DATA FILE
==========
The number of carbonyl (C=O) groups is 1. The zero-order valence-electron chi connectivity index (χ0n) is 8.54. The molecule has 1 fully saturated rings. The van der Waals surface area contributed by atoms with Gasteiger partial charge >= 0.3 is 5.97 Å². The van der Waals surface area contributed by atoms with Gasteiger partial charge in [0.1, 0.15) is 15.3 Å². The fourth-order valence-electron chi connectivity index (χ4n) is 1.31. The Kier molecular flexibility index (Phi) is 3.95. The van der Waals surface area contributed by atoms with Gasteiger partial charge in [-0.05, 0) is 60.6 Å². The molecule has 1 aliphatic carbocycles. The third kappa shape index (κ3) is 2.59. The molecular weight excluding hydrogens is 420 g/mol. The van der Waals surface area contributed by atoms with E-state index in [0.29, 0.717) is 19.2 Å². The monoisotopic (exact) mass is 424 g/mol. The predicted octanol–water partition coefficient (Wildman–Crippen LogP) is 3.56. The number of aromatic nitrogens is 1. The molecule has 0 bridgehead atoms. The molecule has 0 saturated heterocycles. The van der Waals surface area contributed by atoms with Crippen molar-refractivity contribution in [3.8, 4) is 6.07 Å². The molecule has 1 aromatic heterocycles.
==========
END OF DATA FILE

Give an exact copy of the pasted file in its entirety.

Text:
The number of carbonyl (C=O) groups is 1. The zero-order valence-electron chi connectivity index (χ0n) is 8.54. The molecule has 1 fully saturated rings. The van der Waals surface area contributed by atoms with Gasteiger partial charge >= 0.3 is 5.97 Å². The van der Waals surface area contributed by atoms with Gasteiger partial charge in [0.1, 0.15) is 15.3 Å². The fourth-order valence-electron chi connectivity index (χ4n) is 1.31. The Kier molecular flexibility index (Phi) is 3.95. The van der Waals surface area contributed by atoms with Gasteiger partial charge in [-0.05, 0) is 60.6 Å². The molecule has 1 aliphatic carbocycles. The third kappa shape index (κ3) is 2.59. The molecular weight excluding hydrogens is 420 g/mol. The van der Waals surface area contributed by atoms with E-state index in [0.29, 0.717) is 19.2 Å². The monoisotopic (exact) mass is 424 g/mol. The predicted octanol–water partition coefficient (Wildman–Crippen LogP) is 3.56. The number of aromatic nitrogens is 1. The molecule has 0 bridgehead atoms. The molecule has 0 saturated heterocycles. The van der Waals surface area contributed by atoms with Crippen molar-refractivity contribution in [3.8, 4) is 6.07 Å². The molecule has 1 aromatic heterocycles.